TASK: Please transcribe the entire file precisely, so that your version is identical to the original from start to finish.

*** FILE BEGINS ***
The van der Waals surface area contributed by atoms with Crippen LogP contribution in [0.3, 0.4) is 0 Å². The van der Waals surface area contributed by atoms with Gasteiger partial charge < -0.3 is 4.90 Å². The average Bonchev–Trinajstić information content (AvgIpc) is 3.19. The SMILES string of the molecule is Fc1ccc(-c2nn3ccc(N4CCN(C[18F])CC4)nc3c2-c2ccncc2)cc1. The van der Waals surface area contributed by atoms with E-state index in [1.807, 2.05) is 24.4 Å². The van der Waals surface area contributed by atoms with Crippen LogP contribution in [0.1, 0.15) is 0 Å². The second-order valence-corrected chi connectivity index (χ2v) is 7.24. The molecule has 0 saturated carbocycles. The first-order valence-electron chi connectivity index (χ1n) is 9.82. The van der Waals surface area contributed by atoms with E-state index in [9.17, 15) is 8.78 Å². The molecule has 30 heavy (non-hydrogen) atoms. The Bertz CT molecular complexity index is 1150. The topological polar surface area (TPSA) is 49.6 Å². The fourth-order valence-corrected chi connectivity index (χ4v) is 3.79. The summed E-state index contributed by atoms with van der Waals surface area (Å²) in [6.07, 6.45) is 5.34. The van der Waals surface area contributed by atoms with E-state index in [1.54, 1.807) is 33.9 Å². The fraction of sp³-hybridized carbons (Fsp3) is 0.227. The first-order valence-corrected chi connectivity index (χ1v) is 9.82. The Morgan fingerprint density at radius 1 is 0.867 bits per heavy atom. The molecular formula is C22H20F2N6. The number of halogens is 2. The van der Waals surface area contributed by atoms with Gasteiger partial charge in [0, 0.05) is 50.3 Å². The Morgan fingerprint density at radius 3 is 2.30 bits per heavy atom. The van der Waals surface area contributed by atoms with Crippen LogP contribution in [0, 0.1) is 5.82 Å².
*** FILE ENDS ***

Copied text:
The van der Waals surface area contributed by atoms with Crippen LogP contribution in [0.3, 0.4) is 0 Å². The van der Waals surface area contributed by atoms with Gasteiger partial charge < -0.3 is 4.90 Å². The average Bonchev–Trinajstić information content (AvgIpc) is 3.19. The SMILES string of the molecule is Fc1ccc(-c2nn3ccc(N4CCN(C[18F])CC4)nc3c2-c2ccncc2)cc1. The van der Waals surface area contributed by atoms with E-state index in [1.807, 2.05) is 24.4 Å². The van der Waals surface area contributed by atoms with Crippen LogP contribution in [0.1, 0.15) is 0 Å². The second-order valence-corrected chi connectivity index (χ2v) is 7.24. The molecule has 0 saturated carbocycles. The first-order valence-electron chi connectivity index (χ1n) is 9.82. The van der Waals surface area contributed by atoms with E-state index in [9.17, 15) is 8.78 Å². The molecule has 30 heavy (non-hydrogen) atoms. The Bertz CT molecular complexity index is 1150. The topological polar surface area (TPSA) is 49.6 Å². The fourth-order valence-corrected chi connectivity index (χ4v) is 3.79. The summed E-state index contributed by atoms with van der Waals surface area (Å²) in [6.07, 6.45) is 5.34. The van der Waals surface area contributed by atoms with E-state index in [1.54, 1.807) is 33.9 Å². The fraction of sp³-hybridized carbons (Fsp3) is 0.227. The first-order valence-corrected chi connectivity index (χ1v) is 9.82. The Morgan fingerprint density at radius 1 is 0.867 bits per heavy atom. The molecular formula is C22H20F2N6. The number of halogens is 2. The van der Waals surface area contributed by atoms with Gasteiger partial charge in [0, 0.05) is 50.3 Å². The Morgan fingerprint density at radius 3 is 2.30 bits per heavy atom. The van der Waals surface area contributed by atoms with Crippen LogP contribution in [0, 0.1) is 5.82 Å².